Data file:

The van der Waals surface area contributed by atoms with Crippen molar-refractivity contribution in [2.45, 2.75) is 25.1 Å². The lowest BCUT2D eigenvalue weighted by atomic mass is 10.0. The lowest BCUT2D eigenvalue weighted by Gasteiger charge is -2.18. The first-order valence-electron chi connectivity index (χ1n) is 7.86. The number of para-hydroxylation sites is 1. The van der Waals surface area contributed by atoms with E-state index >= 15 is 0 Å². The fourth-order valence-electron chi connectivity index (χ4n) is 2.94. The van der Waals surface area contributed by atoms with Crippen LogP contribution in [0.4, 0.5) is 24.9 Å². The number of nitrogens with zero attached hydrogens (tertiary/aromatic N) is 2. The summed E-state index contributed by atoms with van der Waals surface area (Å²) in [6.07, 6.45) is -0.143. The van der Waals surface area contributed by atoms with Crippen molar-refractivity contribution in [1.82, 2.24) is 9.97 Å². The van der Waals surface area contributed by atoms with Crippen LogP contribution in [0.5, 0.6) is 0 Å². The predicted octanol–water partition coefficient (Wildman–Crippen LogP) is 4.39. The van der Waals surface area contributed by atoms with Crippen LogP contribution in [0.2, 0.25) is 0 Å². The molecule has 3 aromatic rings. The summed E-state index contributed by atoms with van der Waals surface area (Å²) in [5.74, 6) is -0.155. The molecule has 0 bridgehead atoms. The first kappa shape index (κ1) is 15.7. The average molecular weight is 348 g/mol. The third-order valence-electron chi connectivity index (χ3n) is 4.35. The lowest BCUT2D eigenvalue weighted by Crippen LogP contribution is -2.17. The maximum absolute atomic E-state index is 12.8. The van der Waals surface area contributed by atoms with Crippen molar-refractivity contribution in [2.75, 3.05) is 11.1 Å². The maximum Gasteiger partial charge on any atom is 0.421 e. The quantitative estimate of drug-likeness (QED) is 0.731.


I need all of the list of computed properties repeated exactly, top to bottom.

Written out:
The van der Waals surface area contributed by atoms with Crippen molar-refractivity contribution in [2.45, 2.75) is 25.1 Å². The lowest BCUT2D eigenvalue weighted by atomic mass is 10.0. The lowest BCUT2D eigenvalue weighted by Gasteiger charge is -2.18. The first-order valence-electron chi connectivity index (χ1n) is 7.86. The number of para-hydroxylation sites is 1. The van der Waals surface area contributed by atoms with E-state index >= 15 is 0 Å². The fourth-order valence-electron chi connectivity index (χ4n) is 2.94. The van der Waals surface area contributed by atoms with Crippen LogP contribution in [0.4, 0.5) is 24.9 Å². The number of nitrogens with zero attached hydrogens (tertiary/aromatic N) is 2. The summed E-state index contributed by atoms with van der Waals surface area (Å²) in [6.07, 6.45) is -0.143. The van der Waals surface area contributed by atoms with Crippen molar-refractivity contribution in [1.82, 2.24) is 9.97 Å². The van der Waals surface area contributed by atoms with Crippen LogP contribution in [0.5, 0.6) is 0 Å². The predicted octanol–water partition coefficient (Wildman–Crippen LogP) is 4.39. The van der Waals surface area contributed by atoms with Crippen LogP contribution in [0.2, 0.25) is 0 Å². The molecule has 3 aromatic rings. The summed E-state index contributed by atoms with van der Waals surface area (Å²) in [5.74, 6) is -0.155. The molecule has 0 bridgehead atoms. The first kappa shape index (κ1) is 15.7. The average molecular weight is 348 g/mol. The third-order valence-electron chi connectivity index (χ3n) is 4.35. The lowest BCUT2D eigenvalue weighted by Crippen LogP contribution is -2.17. The maximum absolute atomic E-state index is 12.8. The van der Waals surface area contributed by atoms with Crippen molar-refractivity contribution in [2.75, 3.05) is 11.1 Å². The maximum Gasteiger partial charge on any atom is 0.421 e. The quantitative estimate of drug-likeness (QED) is 0.731.